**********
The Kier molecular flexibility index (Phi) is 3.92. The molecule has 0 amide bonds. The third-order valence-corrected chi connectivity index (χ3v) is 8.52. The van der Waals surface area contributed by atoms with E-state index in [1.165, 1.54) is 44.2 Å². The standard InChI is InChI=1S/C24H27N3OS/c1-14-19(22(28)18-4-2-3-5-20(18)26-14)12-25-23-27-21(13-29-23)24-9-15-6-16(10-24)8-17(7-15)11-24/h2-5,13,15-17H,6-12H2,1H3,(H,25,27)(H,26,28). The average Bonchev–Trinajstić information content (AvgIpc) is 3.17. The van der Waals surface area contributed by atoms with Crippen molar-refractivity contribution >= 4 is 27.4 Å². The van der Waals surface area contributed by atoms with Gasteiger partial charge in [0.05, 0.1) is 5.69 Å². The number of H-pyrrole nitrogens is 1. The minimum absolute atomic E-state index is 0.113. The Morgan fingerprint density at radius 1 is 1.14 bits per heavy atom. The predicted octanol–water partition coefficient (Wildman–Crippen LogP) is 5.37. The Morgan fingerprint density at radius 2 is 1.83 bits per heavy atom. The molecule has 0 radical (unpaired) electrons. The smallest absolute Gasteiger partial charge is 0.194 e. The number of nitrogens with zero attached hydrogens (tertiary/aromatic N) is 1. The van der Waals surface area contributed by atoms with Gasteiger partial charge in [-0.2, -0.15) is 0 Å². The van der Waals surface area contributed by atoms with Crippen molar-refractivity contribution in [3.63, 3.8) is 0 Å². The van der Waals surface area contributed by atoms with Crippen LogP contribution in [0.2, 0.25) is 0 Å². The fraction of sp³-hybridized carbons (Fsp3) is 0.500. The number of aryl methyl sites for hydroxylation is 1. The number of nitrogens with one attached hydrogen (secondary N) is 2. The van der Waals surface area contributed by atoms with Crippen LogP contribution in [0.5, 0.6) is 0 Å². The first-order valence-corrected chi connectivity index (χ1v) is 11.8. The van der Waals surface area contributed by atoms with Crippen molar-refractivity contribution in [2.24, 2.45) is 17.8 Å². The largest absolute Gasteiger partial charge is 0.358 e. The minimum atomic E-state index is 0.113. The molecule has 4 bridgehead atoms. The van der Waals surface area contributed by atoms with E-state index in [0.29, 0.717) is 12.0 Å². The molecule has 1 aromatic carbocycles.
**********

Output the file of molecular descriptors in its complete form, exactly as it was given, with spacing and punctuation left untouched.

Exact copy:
The Kier molecular flexibility index (Phi) is 3.92. The molecule has 0 amide bonds. The third-order valence-corrected chi connectivity index (χ3v) is 8.52. The van der Waals surface area contributed by atoms with E-state index in [1.165, 1.54) is 44.2 Å². The standard InChI is InChI=1S/C24H27N3OS/c1-14-19(22(28)18-4-2-3-5-20(18)26-14)12-25-23-27-21(13-29-23)24-9-15-6-16(10-24)8-17(7-15)11-24/h2-5,13,15-17H,6-12H2,1H3,(H,25,27)(H,26,28). The average Bonchev–Trinajstić information content (AvgIpc) is 3.17. The van der Waals surface area contributed by atoms with Crippen molar-refractivity contribution >= 4 is 27.4 Å². The van der Waals surface area contributed by atoms with Gasteiger partial charge in [0.05, 0.1) is 5.69 Å². The number of H-pyrrole nitrogens is 1. The minimum absolute atomic E-state index is 0.113. The Morgan fingerprint density at radius 1 is 1.14 bits per heavy atom. The predicted octanol–water partition coefficient (Wildman–Crippen LogP) is 5.37. The Morgan fingerprint density at radius 2 is 1.83 bits per heavy atom. The molecule has 0 radical (unpaired) electrons. The smallest absolute Gasteiger partial charge is 0.194 e. The number of nitrogens with zero attached hydrogens (tertiary/aromatic N) is 1. The van der Waals surface area contributed by atoms with Gasteiger partial charge in [-0.2, -0.15) is 0 Å². The van der Waals surface area contributed by atoms with Crippen molar-refractivity contribution in [3.63, 3.8) is 0 Å². The van der Waals surface area contributed by atoms with Crippen LogP contribution in [0.2, 0.25) is 0 Å². The fraction of sp³-hybridized carbons (Fsp3) is 0.500. The number of aryl methyl sites for hydroxylation is 1. The number of nitrogens with one attached hydrogen (secondary N) is 2. The van der Waals surface area contributed by atoms with Crippen LogP contribution in [0.5, 0.6) is 0 Å². The first-order valence-corrected chi connectivity index (χ1v) is 11.8. The van der Waals surface area contributed by atoms with Crippen molar-refractivity contribution in [2.24, 2.45) is 17.8 Å². The largest absolute Gasteiger partial charge is 0.358 e. The minimum atomic E-state index is 0.113. The molecule has 4 bridgehead atoms. The van der Waals surface area contributed by atoms with E-state index in [0.29, 0.717) is 12.0 Å². The molecule has 1 aromatic carbocycles.